A Japanese woman certified the world's oldest person has died at the age of 119, local officials said Monday.
Kane Tanaka was born January 2, 1903, in the southwestern Fukuoka region of Japan, the same year the Wright brothers flew for the first time and Marie Curie became the first woman to win a Nobel Prize.
Tanaka was in relatively good health until recently and lived at a nursing home, where she enjoyed board games, solving maths problems, soda and chocolate.
In her younger years, Tanaka ran various businesses including a noodle shop and a rice cake store. She married Hideo Tanaka a century ago in 1922, giving birth to four children and adopting a fifth.
She had planned to use a wheelchair to take part in the torch relay for the Tokyo Olympics in 2021, but the pandemic prevented her from doing so.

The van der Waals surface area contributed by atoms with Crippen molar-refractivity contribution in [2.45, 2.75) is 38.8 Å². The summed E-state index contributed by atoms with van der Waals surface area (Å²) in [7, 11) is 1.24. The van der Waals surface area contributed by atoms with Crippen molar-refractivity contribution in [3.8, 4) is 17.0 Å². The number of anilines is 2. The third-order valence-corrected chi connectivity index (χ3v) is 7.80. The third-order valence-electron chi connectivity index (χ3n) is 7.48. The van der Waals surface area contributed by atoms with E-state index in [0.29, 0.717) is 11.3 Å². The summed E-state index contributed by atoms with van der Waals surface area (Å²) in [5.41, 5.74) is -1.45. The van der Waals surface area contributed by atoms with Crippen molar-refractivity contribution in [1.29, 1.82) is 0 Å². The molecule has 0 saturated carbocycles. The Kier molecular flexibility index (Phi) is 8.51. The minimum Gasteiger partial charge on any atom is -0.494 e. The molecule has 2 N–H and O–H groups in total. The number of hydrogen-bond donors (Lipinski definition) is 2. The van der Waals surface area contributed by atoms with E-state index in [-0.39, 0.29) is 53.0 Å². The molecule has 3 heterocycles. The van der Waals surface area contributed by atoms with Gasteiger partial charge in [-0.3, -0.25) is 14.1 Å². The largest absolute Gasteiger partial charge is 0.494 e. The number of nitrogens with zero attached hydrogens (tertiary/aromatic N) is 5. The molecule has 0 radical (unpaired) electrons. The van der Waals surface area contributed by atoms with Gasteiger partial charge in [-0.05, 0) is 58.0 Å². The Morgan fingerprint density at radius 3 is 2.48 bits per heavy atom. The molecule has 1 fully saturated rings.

When the Guinness World Records recognised her as the oldest person alive in 2019, she was asked what moment she was the most happy in life. Her answer: "Now."
Her daily routine was described at the time as including a 6:00 am wake-up, and afternoons spent studying mathematics and practising calligraphy.
"One of Kane's favourite pastimes is a game of Othello and she's become an expert at the classic board game, often beating rest-home staff," Guinness said.
Local governor Seitaro Hattori hailed Tanaka's life after she passed away on April 19.
"I was looking forward to seeing Kane-san on this year's Respect for the Aged Day (a national holiday in September) and celebrating together with her favorite soda and chocolate," he said in a statement on Monday.
"I am extremely saddened by the news."
Japan has the world's most elderly population, according to World Bank data, with around 28 percent aged 65 or over.
The oldest-ever living person verified by Guinness was Frenchwoman Jeanne Louise Calment, who died aged 122 years and 164 days in 1997.
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